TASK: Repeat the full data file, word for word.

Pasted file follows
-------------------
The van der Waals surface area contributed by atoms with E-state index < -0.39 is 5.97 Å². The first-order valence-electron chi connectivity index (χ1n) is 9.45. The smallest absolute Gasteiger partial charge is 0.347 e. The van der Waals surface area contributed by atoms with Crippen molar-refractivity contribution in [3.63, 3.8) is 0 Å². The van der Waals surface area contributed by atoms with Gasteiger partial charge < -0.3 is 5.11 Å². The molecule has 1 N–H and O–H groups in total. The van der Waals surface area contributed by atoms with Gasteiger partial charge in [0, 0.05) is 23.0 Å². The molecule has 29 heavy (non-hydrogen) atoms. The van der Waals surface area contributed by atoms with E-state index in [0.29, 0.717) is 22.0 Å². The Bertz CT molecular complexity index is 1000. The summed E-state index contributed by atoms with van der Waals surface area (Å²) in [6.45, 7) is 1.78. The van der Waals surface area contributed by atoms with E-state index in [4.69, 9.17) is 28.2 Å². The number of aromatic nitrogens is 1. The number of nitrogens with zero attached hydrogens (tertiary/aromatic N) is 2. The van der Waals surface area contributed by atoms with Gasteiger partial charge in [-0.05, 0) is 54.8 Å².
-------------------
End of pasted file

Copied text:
The van der Waals surface area contributed by atoms with E-state index < -0.39 is 5.97 Å². The first-order valence-electron chi connectivity index (χ1n) is 9.45. The smallest absolute Gasteiger partial charge is 0.347 e. The van der Waals surface area contributed by atoms with Crippen molar-refractivity contribution in [3.63, 3.8) is 0 Å². The van der Waals surface area contributed by atoms with Gasteiger partial charge < -0.3 is 5.11 Å². The molecule has 1 N–H and O–H groups in total. The van der Waals surface area contributed by atoms with Gasteiger partial charge in [0, 0.05) is 23.0 Å². The molecule has 29 heavy (non-hydrogen) atoms. The van der Waals surface area contributed by atoms with E-state index in [0.29, 0.717) is 22.0 Å². The Bertz CT molecular complexity index is 1000. The summed E-state index contributed by atoms with van der Waals surface area (Å²) in [6.45, 7) is 1.78. The van der Waals surface area contributed by atoms with E-state index in [4.69, 9.17) is 28.2 Å². The number of aromatic nitrogens is 1. The number of nitrogens with zero attached hydrogens (tertiary/aromatic N) is 2. The van der Waals surface area contributed by atoms with Gasteiger partial charge in [-0.05, 0) is 54.8 Å².